Using Linux In-Kernel Virtual Communication Port (VCP) Driver
Linux-Compatible USB-based
I2C Bus Adapters
i2cStick (#MIIC-207)
iPort/USB (#MIIC-204)
i2cStick (#MIIC-207) 
i2cStick 2 (#MIIC-209) 
iPort/USB (#MIIC-204)
iPort/USB 2 (#MIIC-208)

Using the Linux in-kernel Virtual Communication Port (VCP) Driver

Linux includes an in-kernel Virtual Communication Port (VCP) driver that supports the USB interface IC used in MCC USB-based I2C Bus adapters (Silicon Labs #CP2102). Adding the adapter VendorID/ProductID (VID/PID) to the udev system enables VCP access to the adapter.

MCC USB-based I2C Bus adapters and VID/PID information:

i2cStick 2 (#MIIC-209) VID/PID (0E34/0209)
iPort/USB 2 (#MIIC-208) VID/PID (0E34/0208)
i2cStick (#MIIC-207) VID/PID (0E34/0207)
iPort/USB (#MIIC-204) VID/PID (0E34/0204)

Below is information regarding using the Linux built-in Silicon Labs CP2102 driver. The listing below shows where the udev rule needs to be modified. We do not run Linux in-house, but a number of our customers have successfully used the in-kernel driver using kernel v2.6. Specific distribution information is not available at this time.

The Linux support community on the web can provide lots of help udev rule development. Here are some examples:



Silicon Labs also has their own Linux CP210x driver, but taking that route is out of our current field of knowledge.

If you want to use the Linux in-kernel driver (assuming it is installed) to control our Linux-Compatible USB-based I2C Bus adapters, the easiest method is to add a udev rule to the system, which defines the VID and PID.  The rule file should be stored in:


This added udev rule will allow a system with the CP210x driver installed to recognize the device VID/PID and access the device via a standard ComPort interface.  Below is the text of the file in its entirety.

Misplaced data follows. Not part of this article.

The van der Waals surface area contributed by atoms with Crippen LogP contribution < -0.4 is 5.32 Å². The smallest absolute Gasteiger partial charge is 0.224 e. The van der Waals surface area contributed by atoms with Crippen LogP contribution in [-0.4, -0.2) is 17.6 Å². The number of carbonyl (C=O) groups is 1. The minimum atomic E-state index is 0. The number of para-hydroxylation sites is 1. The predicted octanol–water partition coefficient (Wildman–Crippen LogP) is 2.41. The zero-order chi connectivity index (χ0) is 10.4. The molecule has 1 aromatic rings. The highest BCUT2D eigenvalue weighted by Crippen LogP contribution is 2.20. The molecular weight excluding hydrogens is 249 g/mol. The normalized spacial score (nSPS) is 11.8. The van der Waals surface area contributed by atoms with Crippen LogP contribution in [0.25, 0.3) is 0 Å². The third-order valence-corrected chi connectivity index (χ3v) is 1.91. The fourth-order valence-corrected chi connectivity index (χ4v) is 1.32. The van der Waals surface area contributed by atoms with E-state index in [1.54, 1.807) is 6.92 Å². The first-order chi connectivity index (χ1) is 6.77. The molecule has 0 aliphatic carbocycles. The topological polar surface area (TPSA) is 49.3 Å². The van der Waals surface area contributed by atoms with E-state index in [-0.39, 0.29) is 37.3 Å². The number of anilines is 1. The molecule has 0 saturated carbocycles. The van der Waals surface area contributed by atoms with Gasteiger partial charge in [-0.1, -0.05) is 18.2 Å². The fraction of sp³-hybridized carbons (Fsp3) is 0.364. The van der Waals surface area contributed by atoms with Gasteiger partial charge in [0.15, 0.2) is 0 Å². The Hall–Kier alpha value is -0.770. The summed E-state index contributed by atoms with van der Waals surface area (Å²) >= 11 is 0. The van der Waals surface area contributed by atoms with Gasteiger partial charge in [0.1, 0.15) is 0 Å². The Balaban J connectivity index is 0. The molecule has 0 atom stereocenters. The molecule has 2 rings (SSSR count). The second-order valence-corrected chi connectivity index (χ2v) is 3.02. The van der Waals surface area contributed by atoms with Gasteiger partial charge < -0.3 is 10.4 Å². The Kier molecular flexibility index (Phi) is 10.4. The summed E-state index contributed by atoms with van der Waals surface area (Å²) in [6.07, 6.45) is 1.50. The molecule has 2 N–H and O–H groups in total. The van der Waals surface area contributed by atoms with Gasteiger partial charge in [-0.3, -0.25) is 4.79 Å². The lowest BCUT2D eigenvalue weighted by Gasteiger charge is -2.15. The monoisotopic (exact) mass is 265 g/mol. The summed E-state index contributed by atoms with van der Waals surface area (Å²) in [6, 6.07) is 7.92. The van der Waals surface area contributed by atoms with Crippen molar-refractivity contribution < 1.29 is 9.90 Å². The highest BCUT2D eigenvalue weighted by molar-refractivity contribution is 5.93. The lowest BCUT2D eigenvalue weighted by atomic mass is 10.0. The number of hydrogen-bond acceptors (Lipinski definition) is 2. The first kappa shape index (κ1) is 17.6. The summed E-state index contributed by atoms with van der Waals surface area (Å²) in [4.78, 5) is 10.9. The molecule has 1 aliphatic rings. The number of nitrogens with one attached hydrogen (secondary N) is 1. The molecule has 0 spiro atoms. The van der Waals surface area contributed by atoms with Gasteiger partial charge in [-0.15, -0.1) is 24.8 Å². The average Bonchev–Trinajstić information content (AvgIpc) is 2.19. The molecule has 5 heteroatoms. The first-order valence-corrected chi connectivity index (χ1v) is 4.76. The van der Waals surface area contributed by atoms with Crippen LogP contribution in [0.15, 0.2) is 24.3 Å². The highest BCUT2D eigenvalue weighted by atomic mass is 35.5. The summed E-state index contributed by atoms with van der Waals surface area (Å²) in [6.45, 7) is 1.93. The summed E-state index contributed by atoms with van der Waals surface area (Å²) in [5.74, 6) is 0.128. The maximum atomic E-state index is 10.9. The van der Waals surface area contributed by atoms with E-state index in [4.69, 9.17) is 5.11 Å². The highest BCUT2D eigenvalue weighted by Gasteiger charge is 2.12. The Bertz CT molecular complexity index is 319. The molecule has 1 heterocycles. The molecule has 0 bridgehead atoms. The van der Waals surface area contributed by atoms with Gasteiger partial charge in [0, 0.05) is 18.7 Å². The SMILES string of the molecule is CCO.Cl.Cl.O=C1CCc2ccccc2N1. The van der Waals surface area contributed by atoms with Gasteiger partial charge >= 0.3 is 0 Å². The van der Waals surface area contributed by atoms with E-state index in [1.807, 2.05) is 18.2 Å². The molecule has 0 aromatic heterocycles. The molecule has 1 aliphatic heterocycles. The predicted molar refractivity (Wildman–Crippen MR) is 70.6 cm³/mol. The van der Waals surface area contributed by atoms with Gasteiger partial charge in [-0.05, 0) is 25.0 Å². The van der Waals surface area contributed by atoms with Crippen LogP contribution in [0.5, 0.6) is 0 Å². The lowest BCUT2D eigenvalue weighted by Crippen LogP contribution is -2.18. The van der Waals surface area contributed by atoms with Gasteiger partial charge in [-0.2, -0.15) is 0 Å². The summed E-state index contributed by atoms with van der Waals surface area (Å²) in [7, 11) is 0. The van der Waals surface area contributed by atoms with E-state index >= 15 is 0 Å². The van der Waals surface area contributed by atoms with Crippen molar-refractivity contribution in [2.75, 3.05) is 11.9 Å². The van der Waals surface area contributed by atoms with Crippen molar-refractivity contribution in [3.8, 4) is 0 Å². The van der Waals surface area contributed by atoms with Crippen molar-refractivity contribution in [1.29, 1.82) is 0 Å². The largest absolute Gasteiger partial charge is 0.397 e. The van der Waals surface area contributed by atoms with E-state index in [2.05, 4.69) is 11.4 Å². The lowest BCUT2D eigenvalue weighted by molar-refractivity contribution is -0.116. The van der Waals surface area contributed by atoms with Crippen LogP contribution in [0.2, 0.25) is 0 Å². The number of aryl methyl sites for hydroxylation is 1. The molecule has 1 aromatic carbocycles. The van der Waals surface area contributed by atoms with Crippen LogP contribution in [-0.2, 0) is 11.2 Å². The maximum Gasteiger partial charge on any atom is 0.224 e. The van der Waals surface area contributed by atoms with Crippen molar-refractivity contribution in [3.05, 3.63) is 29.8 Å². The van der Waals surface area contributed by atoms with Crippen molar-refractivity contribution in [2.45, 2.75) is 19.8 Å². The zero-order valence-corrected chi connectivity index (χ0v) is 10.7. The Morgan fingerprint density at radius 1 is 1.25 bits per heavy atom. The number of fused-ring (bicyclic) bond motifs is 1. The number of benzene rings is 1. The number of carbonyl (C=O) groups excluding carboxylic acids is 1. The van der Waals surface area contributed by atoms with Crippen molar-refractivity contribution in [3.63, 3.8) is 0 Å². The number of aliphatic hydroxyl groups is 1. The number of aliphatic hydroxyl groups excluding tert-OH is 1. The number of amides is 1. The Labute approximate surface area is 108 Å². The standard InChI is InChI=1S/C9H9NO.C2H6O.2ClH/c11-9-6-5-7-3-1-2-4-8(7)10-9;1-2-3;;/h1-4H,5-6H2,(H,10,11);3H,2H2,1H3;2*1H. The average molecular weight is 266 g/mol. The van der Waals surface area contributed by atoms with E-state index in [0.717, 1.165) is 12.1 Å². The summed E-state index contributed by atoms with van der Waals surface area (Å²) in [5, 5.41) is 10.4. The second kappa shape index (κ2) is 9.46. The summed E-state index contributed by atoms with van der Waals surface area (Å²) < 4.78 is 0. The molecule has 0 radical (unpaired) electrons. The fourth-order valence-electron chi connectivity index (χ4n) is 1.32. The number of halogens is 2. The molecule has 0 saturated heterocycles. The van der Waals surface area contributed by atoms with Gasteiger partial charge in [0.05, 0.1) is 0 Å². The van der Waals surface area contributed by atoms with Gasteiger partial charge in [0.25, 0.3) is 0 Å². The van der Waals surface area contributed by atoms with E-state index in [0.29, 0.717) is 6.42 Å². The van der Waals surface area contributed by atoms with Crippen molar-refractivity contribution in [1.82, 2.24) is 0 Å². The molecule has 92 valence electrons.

Here are a few notes on the udev rule:

1. The VID in the example below 0E34 (hexadecimal) and the PID 0207 (hexadecimal) is for the MCC i2cStick.  You would want to modify these for your device. There are two places in the file where they show up.

2. The line "RUN+="/sbin/modprobe -b cp210x"" is what identifies the driver to use.  You may need two versions of a file like this in order to support kernel versions.  A while back (mid-2009 and earlier), the kernel driver was named "cp2101".  But it was renamed to "cp210x" more recently as it supports cp2101, cp2102 and cp2103 devices.  For older kernels, you will want to provide a file that says "cp2101" instead of "cp210x".

3. The optional area at the bottom of the file where it defines "Name of the Interface" and "interfaceSymLink", the SYMLINK portion of the udev file essentially creates a symbolic link in the /dev directory to the appropriate device the driver created.  So instead of connecting to /dev/ttyUSB0, you would connect to /dev/i2cStick (or any name given).  This ensures device names stay the same through reboots, which makes scripting much easier. You can modify both of these items as you see fit.

ACTION=="add", SUBSYSTEM=="usb", ENV{DEVTYPE}=="usb_interface", \
        ATTRS{idVendor}=="0E34", ATTRS{idProduct}=="0207", \
        DRIVER=="", \
        RUN+="/sbin/modprobe -b cp210x"

# add the VID and PID to the list of devices supported by cp210x ACTION=="add", SUBSYSTEM=="drivers", \
        ENV{DEVPATH}=="/bus/usb-serial/drivers/cp210x", \
        ATTR{new_id}="0E34 0207"

# optionally create a convenience symlink for the console device ACTION=="add", KERNEL=="ttyUSB*", \
        ATTRS{interface}=="i2cStick", \
        ATTRS{bInterfaceNumber}=="01", \

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